Scouts Guide To The Zombie Apocalypse will hit home video just 39 days after it first appeared in theaters and Paranormal Activity: The Ghost Dimension will be on VOD after 53 days, Paramount Pictures says this morning. That means the films that were part of a controversial revenue sharing experiment with some exhibition chains will appear in living rooms well before the end of the 90-day window theaters usually require to offer new films exclusively.

On December 8, consumers will be able to buy or rent via digital platforms Scouts Guide, which premiered in theaters October 30. Paranormal Activity first appeared in theaters October 23 and will be available digitally December 15.

ParamountLogo_newThe studio’s deal with chains including AMC Theatres, Cineplex Entertainment, National Amusements, Alamo Drafthouse Cinema, Southern Theatres and Landmark Cinemas allowed it to send the titles to home video 17 days after they were being shown in fewer than 300 domestic theaters.

7 months
This is actually what paramount does to black list scripts (scouts).
Time
7 months
Godfather reboot; Good idea. Hey fellas! Start shooting!
anonymous
7 months
Ashley Brucks. But... it's a team effort. Time for a house cleaning. Your job is to entertain....

In return, the participating chains will collect a percentage of Paramount’s digital revenues — relative to their share of each film’s theatrical gross — up to the end of the usual 90-day window. Scouts Guide has grossed $3.7 million so far domestically, plus $10.3 million abroad. Paranormal Activity has done much better with $18.3 million in domestic sales and $59.2 million internationally.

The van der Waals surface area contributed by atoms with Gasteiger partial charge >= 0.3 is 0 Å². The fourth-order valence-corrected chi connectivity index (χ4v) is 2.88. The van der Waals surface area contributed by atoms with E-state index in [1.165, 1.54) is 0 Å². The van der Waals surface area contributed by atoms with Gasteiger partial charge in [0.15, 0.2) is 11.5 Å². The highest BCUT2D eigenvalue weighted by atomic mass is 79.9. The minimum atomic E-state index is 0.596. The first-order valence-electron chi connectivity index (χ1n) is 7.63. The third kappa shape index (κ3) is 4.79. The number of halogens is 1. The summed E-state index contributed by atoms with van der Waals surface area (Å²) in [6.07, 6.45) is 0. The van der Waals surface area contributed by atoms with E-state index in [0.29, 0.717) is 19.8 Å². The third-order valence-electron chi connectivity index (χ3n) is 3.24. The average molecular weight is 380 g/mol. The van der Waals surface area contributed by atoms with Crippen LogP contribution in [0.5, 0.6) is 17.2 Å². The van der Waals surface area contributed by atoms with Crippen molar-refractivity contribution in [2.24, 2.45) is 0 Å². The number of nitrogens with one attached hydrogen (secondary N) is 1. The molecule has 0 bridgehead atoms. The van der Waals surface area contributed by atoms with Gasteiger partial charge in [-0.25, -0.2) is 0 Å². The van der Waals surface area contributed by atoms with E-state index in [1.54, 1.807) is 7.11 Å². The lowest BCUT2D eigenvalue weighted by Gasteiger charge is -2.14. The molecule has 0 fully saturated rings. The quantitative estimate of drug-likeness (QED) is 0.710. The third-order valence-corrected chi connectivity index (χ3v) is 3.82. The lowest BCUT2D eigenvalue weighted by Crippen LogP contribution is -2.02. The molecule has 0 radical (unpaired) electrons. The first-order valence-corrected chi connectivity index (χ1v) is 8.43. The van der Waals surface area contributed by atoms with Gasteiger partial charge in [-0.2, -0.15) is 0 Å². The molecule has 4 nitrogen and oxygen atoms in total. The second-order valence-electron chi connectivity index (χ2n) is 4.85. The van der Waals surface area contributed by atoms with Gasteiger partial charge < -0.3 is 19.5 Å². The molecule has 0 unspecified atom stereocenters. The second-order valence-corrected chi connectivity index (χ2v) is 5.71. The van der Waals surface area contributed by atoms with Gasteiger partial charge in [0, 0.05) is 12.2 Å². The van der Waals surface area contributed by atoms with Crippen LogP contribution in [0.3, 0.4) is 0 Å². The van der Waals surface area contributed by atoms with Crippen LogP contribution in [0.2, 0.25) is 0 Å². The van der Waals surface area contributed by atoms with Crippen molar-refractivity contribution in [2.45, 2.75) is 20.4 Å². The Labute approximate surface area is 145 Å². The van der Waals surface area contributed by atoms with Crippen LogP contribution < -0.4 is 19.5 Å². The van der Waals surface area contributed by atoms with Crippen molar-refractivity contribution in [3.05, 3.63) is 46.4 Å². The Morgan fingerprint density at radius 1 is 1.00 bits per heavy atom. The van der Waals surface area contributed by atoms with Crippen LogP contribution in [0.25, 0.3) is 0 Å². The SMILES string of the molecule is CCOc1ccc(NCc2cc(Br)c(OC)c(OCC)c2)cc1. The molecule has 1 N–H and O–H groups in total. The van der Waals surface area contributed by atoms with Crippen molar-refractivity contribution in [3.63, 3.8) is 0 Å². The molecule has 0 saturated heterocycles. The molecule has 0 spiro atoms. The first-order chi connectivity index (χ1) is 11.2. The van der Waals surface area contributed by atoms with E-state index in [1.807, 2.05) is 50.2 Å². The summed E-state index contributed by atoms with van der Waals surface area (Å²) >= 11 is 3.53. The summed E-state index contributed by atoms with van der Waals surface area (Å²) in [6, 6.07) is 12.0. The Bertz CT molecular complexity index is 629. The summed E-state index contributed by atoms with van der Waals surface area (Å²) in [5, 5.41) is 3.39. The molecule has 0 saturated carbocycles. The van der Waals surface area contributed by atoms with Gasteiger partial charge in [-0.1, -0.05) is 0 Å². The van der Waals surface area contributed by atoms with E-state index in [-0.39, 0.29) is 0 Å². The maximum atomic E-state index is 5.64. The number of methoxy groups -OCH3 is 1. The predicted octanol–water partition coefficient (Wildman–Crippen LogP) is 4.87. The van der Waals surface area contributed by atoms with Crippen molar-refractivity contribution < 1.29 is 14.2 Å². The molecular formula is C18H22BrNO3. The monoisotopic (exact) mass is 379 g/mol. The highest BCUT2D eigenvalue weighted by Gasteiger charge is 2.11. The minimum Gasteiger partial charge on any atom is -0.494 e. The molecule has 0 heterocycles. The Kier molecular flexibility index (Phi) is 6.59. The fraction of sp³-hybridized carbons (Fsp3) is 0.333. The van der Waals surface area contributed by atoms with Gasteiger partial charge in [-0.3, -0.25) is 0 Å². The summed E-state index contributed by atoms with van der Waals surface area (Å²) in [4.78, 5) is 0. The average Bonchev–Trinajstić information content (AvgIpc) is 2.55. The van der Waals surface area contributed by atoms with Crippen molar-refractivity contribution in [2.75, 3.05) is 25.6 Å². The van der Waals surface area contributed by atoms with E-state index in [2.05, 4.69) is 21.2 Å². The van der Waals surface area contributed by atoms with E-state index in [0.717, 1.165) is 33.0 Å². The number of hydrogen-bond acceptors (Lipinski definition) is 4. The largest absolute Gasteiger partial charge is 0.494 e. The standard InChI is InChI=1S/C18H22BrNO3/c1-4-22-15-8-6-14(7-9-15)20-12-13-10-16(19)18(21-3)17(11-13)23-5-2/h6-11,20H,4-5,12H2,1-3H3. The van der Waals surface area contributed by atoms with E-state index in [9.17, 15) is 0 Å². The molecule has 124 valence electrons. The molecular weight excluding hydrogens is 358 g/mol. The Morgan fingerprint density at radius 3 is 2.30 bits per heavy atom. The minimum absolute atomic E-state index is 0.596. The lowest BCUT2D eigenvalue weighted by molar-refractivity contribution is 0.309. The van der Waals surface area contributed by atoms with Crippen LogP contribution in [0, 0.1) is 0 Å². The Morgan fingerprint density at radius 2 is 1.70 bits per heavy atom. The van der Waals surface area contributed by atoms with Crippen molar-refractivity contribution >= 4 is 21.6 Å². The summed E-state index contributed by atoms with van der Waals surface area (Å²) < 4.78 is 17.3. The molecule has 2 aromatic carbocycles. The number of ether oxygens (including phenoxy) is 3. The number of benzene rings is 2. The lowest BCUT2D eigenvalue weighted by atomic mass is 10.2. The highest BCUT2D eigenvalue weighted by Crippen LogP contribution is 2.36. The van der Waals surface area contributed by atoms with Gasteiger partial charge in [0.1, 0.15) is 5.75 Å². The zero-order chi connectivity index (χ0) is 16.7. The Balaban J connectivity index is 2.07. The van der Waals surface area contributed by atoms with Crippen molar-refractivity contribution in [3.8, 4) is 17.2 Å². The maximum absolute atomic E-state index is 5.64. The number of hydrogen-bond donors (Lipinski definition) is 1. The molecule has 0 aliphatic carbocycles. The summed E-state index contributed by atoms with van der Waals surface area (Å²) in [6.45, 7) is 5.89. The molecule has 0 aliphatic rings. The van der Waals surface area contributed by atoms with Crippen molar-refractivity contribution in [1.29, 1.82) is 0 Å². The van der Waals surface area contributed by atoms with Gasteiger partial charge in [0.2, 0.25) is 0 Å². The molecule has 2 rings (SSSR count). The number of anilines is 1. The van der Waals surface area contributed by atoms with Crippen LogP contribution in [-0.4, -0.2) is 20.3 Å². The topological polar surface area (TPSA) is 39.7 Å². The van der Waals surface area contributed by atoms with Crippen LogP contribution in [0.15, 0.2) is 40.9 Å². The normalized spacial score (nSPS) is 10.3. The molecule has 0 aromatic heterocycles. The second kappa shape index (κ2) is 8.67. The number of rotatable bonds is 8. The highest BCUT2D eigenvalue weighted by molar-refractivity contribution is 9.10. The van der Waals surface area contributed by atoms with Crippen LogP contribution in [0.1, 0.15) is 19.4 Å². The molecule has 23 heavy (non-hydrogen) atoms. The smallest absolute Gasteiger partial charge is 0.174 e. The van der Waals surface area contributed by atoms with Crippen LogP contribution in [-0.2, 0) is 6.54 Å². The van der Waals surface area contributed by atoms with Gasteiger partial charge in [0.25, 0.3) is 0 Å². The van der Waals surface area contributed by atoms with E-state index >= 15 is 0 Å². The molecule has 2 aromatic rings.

“This flexible distribution model allows us to maximize the revenue potential of these films, satisfy consumer demand through legitimate digital access, while respecting and preserving an exclusive theatrical window,” says Paramount’s President of Worldwide Distribution and Marketing Megan Colligan.

Others including Regal, Carmike and Cinemark didn’t show the two films.

“We didn’t think the structure or the economics of the test made sense,” Regal CEO Amy Miles told analysts in October. She added, though, that “we would be open to any idea, discussion or other experiment that we felt had the potential to grow the overall pie…. We just didn’t see that in this test, so therefore we didn’t participate.”